A single hydrogen atom can form one covalent bond. A covalent bond is a chemical bond that involves the sharing of electron pairs between atoms, according to Georgia State University's HyperPhysics site. The atoms share valence electrons, which are in the atom's outermost shell. Hydrogen has one electron to share.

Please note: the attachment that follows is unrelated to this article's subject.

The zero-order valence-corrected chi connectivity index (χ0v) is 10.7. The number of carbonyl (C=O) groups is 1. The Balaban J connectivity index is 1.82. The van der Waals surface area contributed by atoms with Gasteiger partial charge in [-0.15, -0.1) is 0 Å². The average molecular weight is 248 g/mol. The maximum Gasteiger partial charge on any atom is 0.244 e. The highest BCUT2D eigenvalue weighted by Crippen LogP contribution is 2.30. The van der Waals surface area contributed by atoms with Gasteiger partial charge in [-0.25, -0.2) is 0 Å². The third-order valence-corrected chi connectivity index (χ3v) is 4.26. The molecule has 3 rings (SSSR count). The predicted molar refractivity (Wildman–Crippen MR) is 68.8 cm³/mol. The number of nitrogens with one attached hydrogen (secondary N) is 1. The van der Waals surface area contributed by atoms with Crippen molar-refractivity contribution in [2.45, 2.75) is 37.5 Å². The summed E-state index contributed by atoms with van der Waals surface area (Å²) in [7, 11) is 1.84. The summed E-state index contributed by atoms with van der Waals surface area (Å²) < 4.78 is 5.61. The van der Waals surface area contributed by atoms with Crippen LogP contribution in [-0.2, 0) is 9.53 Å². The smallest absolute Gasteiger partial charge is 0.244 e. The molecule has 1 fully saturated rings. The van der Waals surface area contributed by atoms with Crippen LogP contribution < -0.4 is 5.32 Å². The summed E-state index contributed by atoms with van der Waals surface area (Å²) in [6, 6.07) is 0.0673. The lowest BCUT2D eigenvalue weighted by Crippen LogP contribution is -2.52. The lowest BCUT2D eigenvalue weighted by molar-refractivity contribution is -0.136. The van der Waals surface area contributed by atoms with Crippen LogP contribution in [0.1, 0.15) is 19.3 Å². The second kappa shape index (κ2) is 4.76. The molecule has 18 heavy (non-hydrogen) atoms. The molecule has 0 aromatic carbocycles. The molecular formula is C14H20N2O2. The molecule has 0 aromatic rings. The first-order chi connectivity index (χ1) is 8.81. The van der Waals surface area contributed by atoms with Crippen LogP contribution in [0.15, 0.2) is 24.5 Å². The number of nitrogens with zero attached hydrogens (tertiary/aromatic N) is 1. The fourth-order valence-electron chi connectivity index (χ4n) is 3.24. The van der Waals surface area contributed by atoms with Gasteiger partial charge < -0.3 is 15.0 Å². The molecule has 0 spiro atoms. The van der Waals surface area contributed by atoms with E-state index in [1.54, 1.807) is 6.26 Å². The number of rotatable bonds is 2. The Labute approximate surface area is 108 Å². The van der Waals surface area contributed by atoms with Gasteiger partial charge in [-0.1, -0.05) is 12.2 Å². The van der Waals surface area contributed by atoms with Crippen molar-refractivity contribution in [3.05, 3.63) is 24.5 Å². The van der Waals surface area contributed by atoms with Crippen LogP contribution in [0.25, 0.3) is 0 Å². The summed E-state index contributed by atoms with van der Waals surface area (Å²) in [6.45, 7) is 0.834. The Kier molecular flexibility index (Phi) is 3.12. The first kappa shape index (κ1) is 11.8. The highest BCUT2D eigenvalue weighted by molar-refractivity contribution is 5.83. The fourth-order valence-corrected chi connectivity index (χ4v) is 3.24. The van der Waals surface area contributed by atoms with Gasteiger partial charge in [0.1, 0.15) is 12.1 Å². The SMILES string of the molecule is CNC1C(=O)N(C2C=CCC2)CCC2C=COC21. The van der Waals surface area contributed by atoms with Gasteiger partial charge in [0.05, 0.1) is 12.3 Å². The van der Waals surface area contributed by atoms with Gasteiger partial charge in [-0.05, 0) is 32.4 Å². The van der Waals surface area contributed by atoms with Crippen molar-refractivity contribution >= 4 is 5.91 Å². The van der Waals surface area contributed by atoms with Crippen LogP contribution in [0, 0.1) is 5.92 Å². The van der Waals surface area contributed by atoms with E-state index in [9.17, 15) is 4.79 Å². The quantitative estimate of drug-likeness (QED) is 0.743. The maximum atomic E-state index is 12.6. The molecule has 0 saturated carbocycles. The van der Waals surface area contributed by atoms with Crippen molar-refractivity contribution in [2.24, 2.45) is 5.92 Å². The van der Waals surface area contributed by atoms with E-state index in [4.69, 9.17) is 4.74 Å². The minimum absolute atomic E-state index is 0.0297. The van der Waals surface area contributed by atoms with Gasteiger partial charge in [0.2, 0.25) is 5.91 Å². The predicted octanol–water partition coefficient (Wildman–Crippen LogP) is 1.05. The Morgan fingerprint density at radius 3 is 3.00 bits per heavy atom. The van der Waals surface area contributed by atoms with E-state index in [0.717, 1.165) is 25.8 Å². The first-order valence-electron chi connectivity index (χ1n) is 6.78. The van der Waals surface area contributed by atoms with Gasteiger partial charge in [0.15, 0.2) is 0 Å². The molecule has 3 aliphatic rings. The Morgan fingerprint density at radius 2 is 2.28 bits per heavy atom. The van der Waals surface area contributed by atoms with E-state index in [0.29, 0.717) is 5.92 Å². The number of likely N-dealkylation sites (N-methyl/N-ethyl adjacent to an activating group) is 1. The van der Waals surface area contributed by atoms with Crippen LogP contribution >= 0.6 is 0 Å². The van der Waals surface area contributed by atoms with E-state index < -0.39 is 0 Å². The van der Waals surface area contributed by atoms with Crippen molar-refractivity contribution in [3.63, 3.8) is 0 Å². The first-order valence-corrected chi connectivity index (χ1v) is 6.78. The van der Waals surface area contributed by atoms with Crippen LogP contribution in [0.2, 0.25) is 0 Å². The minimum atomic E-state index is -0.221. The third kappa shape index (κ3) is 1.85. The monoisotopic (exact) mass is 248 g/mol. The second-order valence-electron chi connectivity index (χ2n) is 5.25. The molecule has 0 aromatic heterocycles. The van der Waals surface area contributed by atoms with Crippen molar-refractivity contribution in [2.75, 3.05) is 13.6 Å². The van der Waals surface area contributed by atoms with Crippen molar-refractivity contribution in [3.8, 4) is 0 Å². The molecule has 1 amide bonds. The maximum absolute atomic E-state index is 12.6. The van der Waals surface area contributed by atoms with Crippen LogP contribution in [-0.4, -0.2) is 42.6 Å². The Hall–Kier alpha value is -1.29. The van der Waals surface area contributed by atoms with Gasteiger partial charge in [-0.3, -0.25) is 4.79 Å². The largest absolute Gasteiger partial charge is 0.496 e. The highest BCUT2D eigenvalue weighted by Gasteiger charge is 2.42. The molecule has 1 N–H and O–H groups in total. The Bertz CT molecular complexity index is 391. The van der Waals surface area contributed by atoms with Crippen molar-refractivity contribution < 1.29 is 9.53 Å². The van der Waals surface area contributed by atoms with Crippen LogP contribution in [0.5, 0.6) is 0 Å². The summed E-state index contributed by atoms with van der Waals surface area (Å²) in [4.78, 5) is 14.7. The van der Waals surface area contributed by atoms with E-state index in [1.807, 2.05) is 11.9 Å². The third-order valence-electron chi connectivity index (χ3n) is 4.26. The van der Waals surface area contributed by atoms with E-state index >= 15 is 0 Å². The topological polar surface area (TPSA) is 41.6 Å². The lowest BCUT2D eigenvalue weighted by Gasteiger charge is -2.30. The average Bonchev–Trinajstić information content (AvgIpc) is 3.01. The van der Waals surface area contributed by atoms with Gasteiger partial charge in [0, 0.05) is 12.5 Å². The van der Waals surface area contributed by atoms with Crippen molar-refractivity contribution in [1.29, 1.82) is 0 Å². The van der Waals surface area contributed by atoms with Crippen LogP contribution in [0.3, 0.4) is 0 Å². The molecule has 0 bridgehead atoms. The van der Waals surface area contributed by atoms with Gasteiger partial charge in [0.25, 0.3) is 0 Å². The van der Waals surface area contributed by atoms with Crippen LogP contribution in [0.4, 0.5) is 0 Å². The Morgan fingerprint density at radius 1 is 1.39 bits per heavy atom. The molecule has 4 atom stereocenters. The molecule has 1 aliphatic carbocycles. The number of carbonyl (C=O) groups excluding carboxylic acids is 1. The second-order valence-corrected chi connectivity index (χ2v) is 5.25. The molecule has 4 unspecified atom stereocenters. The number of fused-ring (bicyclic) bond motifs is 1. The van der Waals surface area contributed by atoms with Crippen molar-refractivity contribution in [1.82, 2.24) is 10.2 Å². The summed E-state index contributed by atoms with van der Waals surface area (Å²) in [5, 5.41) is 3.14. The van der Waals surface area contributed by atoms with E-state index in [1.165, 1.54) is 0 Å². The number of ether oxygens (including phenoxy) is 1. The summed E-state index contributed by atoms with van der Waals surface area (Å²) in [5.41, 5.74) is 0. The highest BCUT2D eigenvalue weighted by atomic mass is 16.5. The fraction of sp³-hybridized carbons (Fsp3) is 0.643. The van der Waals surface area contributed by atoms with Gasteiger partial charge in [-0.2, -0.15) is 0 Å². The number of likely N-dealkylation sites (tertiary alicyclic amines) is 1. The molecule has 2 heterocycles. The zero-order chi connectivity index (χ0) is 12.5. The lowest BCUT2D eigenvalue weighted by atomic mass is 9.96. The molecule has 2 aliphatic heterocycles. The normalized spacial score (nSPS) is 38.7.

Atoms desire a full valance shell, which gives them a stable balance. The sharing of electrons allows atoms to attain this stable electron configuration. Hydrogen has a 1s valence subshell, which can hold a maximum of two electrons. Hydrogen covalently shares this single electron with other atoms needing extra electrons to fill their valence shell. For example, a fluorine atom has a valence shell containing seven electrons, yet it has a maximum capacity for eight electrons. Hydrogen shares its one electron with fluorine, and fluorine shares one of its valence electrons with hydrogen, giving both atoms a stable electron configuration.